On the morning of January 7, 2019, my husband was about to become the 40th governor of California, I was going to become the first “first partner” of California, and our four young children were going to take the stage and be thrust into the spotlight with a new level of national attention.
I had a plan for how I wanted to introduce our family to our state. The fight to put on tights and button-down shirts was won, though the fight to take off one coat was lost, and their hair was combed just so. And then, just a couple of minutes into my husband’s inaugural speech, our little Dutch wandered onto the stage holding his binky and his blanket “passie”—much to the audience’s delight and my chagrin.
The media hailed Gavin as “Governor Dad,” and our son Dutch became an internet sensation. I, on the other hand, was asked by too many people to count—in that half-joking but in fact quite serious tone—how could I have possibly let him get up on that stage, and also, why did he still use a pacifier?!
I tried to pretend it didn’t bother me, but the truth is it did. It was a reminder that despite our partnership and despite the support I feel in our relationship, I will always bear the responsibility of our children in a way Gavin never will.
And therein lies a deep truth about the struggle for equality, a truth that can often be hard to acknowledge: Policies and structural changes are essential, but on their own those can’t change our cultural attitudes and behaviors toward women. Until we stop treating parenting as a woman’s burden and a man’s adorable hobby, the gender gap we see at work and at home won’t disappear.
The research shows that when women become mothers they face a motherhood penalty at work. Employers are less likely to hire moms than they are to hire women without children, and when they do hire a mother, they offer her a lower salary than they offer women without children. Studies also show that mothers are considered less committed to their jobs in comparison with their childless coworkers, while men are considered more committed once they have children. In fact, men actually receive a fatherhood bonus, seeing a 6% increase in their salaries once they become parents! It’s not surprising then that my husband’s popularity seemed to soar after his big onstage dad moment!
Is it any wonder then that women don’t face just a gender wage gap, but a specific mother’s pay gap as well? Yes, we know women earn on average only 80 cents for each dollar a man makes (with women of color making much less), but mothers face an additional pay gap for that choice, taking home on average only 69 cents for every dollar that fathers make.
I know I’ve had many benefits in my career as a working mom. As a documentary filmmaker working in the feminist nonprofit realm, my decision to have children was cheered on and supported by my board and colleagues. Breastfeeding at the editing table or working hours that didn’t fit the 9-to-5 mold was met with applause rather than retaliation. But the same can’t be said for so many of the women I know, so many of the women I have met along my journey: the restaurant worker with three kids who keeps getting passed over for the manager promotion; the lawyer on the partner track who is afraid to tell her boss she is pregnant; the retail worker who didn’t get the job when she had to pick up her sick child from school and bring her to the interview.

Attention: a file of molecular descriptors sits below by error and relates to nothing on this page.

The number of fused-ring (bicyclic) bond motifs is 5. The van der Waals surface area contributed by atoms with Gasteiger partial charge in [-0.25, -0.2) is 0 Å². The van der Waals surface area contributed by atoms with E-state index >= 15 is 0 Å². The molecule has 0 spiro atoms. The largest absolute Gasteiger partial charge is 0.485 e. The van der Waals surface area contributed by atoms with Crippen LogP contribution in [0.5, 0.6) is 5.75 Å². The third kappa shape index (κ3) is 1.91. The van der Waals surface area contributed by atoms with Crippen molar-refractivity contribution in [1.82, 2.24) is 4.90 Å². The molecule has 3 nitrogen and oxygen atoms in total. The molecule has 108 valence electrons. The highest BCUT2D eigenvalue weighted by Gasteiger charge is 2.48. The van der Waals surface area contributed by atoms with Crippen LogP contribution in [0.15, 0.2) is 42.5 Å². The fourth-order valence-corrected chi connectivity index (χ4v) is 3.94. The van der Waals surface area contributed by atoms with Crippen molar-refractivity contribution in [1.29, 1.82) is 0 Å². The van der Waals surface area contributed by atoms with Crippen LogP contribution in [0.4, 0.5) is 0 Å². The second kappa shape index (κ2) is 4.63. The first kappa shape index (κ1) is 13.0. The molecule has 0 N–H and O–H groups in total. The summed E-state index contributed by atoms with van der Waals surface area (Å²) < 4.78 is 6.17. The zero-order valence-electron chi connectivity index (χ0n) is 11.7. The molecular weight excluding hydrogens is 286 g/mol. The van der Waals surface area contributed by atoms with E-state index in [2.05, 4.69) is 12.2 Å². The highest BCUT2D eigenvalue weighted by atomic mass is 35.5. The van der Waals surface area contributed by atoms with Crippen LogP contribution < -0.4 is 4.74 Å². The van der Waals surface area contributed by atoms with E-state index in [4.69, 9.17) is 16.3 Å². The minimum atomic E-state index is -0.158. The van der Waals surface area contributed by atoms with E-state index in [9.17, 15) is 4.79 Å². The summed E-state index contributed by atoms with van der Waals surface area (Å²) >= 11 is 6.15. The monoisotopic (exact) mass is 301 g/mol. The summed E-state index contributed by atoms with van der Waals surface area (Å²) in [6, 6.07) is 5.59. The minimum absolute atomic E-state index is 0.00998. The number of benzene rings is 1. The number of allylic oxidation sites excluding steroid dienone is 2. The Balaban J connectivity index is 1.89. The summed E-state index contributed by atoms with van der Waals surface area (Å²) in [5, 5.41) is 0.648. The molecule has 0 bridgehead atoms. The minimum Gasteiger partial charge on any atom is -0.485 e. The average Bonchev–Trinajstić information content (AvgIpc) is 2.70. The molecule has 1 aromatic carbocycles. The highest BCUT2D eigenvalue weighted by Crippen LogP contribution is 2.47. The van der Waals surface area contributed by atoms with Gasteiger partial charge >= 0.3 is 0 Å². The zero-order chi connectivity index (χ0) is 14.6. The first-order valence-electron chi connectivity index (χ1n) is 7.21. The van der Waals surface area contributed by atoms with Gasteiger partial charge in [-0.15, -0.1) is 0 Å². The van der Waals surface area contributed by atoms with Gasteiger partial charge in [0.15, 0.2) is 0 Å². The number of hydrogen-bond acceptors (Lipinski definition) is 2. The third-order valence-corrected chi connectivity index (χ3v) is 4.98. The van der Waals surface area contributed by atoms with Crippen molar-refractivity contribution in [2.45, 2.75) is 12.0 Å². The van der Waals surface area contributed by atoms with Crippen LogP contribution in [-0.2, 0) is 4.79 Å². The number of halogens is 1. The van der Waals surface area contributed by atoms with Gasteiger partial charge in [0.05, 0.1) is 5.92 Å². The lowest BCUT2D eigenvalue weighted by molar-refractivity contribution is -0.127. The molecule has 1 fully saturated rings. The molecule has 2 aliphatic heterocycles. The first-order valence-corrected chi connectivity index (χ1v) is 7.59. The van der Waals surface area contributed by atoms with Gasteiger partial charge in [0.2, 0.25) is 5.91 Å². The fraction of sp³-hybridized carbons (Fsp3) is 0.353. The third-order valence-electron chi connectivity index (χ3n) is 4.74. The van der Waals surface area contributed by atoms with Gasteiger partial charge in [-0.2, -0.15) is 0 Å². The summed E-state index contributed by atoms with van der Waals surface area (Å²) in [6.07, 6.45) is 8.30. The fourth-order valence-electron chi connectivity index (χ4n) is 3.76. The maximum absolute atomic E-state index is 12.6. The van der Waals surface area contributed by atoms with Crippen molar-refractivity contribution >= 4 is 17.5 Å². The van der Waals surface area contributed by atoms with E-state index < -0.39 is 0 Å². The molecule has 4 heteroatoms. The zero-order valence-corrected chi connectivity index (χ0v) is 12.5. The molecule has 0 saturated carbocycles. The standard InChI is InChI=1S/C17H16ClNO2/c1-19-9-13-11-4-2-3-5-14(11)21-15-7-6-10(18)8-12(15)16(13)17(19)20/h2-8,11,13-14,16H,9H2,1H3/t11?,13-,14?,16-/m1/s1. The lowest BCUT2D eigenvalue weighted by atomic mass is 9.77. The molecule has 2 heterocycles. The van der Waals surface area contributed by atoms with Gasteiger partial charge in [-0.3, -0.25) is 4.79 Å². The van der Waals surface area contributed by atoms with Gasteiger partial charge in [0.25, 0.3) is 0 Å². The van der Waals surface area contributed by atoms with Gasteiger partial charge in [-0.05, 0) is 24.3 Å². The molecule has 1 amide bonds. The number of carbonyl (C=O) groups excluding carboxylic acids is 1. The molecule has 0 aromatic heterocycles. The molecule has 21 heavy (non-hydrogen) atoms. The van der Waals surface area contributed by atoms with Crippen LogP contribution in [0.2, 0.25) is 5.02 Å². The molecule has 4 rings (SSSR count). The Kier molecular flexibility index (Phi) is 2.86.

We really do ask women to do it all—and then we don’t even pay them for it.
But perhaps there is hope; perhaps the tide is turning just a bit. At a press conference I attended this past spring with my husband, I was so proud to stand with him and announce our Parents Agenda—a slew of budget policy proposals designed to help families, and mothers in particular. The proposals represented exactly the kind of structural changes our society does in fact need in order to create a more level playing field for women—an additional two weeks of paid family leave per parent, more affordable child care, and the removal of taxes on diapers and tampons. It was a triumphant moment that signaled the kind of progress we could make for women’s equality if only all our leaders could get on board.
Then, at the end of the press conference, a reporter asked the governor whether he was a feminist. He gave an immediate and resounding yes. As the husband to me, a longtime women’s rights advocate, “it couldn’t be any other way,” he said.
But then he went on and admitted something that most men won’t. “I struggle with balancing the words with deeds,” he said. “I think this whole issue of the disparities is really about equal weight at home. That’s a struggle, and it’s a struggle for my wife. It’s a struggle for spouses all across this country. And men don’t fully appreciate, they really don’t…the amount of time [and energy] that’s sort of invisible.”
The women in the room—from the reporters to the legislators to the governor’s own staff—all began nodding their heads in agreement. He was acknowledging the work that men are often neither expected nor asked to do. Not just, for example, the unique pressure I felt to ensure my kids looked “good enough” on Inauguration Day, and the blame only I received when it didn’t go according to plan, but also the time I spend managing their schedules, keeping track of their shoe sizes, rearranging child care when someone is sick, and remembering what to pack for their activities after school; and perhaps most of all, the emotional energy spent when one of them is struggling and needs that extra support at home.
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